January 5, 2007 (Jobs Byte)
By Heather Boushey
Growth in hours indicates falling productivity for the fourth quarter of 2006.
The establishment survey showed the economy adding 167,000 jobs in December, on top of upward revisions of 36,000 for October and November. Over the past three months, the average job growth was 136,000. Gains in employment continue to trend below the recovery of the 1990s, when the economy added an average of 224,000 each month.
Job gains were found in the service-producing industries. Transportation added 15,200 jobs (above its usual monthly average gain of 9,000), information added 12,000 jobs, and professional and business services added 50,000 jobs in December.
Job losses were spread across the goods-producing sector and manufacturing lost another 12,000 jobs in December, for a total of 72,000 for the past year. There was also a notable decline in employment in residential specialty trade contractors, who lost 10,000 jobs in December and 103,000 jobs over the past year. Other sectors with losses include transportation equipment (5,000 jobs), motor vehicles and parts (5,000 jobs), textile mills (2,000 jobs), retail trade (9,000 jobs), and building material and garden supply stores (8,000 jobs).
Hours grew at a 1.9 percent annual rate over the quarter and the index of aggregate weekly hours rose from 105.7 up to 105.9 over the past month. This is evidence of slowing productivity: if the Gross Domestic Product is growing at 2.5 percent, then productivity will be just 0.6 percent for the quarter.
While the establishment survey shows job losses in a number of key sectors, the household survey shows signs of a relatively tight labor market. The employment rate—the share of people at work—and the unemployment rate both were statistically unchanged in December, but continued to move towards a tightening labor market.
The employment rate was 63.4 in December and has risen 0.6 percentage points over the past year. However, the employment rate remains 1.3 percentage points below its peak in April 2000.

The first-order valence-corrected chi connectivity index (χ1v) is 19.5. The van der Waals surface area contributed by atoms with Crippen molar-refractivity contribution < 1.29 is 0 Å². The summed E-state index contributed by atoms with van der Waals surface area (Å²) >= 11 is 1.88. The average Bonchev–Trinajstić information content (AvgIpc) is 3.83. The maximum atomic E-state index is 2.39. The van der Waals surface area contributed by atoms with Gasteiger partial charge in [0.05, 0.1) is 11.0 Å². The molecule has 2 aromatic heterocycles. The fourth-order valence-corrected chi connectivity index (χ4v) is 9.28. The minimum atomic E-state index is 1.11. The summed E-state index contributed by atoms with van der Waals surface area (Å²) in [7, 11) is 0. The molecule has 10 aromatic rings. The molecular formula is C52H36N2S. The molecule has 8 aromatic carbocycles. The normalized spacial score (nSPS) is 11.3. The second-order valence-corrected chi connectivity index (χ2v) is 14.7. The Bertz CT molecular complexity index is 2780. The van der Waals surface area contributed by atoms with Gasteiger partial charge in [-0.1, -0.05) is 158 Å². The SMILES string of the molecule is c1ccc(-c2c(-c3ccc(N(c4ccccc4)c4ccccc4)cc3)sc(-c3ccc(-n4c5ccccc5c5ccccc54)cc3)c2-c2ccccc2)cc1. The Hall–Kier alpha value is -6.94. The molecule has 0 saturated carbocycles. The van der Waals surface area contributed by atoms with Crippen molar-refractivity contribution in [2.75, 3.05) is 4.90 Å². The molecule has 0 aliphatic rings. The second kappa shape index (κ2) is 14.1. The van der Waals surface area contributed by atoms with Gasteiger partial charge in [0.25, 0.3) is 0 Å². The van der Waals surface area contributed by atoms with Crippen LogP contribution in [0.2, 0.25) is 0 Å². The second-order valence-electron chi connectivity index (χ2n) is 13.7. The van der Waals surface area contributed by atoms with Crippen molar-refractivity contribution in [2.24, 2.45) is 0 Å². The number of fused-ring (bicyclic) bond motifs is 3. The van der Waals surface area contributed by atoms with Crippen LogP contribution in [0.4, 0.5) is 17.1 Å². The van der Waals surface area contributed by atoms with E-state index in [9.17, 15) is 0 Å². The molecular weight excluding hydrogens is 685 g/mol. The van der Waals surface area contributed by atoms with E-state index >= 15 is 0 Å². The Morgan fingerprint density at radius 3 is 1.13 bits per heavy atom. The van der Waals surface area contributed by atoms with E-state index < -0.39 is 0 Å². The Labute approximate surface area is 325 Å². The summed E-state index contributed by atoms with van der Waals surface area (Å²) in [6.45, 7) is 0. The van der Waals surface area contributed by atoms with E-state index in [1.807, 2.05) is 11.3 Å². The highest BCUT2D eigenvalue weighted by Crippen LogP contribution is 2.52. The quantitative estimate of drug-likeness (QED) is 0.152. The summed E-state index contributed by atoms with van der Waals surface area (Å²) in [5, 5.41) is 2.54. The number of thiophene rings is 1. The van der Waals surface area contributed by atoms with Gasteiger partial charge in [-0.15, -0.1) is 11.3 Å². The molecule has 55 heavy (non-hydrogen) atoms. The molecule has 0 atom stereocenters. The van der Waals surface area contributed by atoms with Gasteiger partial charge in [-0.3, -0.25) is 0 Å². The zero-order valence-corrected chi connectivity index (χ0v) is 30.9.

Wage growth has been outpacing inflation since September 2006. The annualized rate of nominal wage growth over the quarter was 3.9 percent. Inflation-adjusted hourly wages were flat during 2002 and 2003 and fell from 2004 through September 2006.
The number of discouraged workers is down sharply from this time last year. In December 2006, there were 274,000 workers who reported wanting a job, but not searching, while in December 2005, there were 451,000 such workers. The drop was sharper for women: there were 104,000 fewer discouraged female workers in December 2006, compared to a year ago, while there were 72,000 fewer discouraged male workers.
The length of time workers are spending unemployed is also falling and the share of the unemployed who are “long-term unemployed” (more than six months without a job) fell to 16.0 percent in December. However, the number of workers part-time for economic reasons is up by 49,000 from last month and by 99,000 compared to a year ago.
Lower unemployment is helping the least skilled to find jobs. Over the past year, less-educated workers have seen gains in employment. For workers without a high-school degree, the unemployment rate fell from 7.3 to 6.6 percent from December 2005 to December 2006, while falling from 2.2 to 1.9 for those with a college degree. The employment rate of workers without a high-school degree has risen by 1.7 percentage points over the past year, from 42.0 to 43.7 percent, while rising by 0.1 percentage point for those with a college degree, from 76.5 to 76.6.
There continues to be evidence that women were not voluntarily “opting out” of employment in the early 2000s, but that the weak labor market made it difficult for them to find jobs. The pace of employment growth has been greater for married women, compared to married men: over the past year, married women have gained 415,000 jobs, while married men gained 353,000.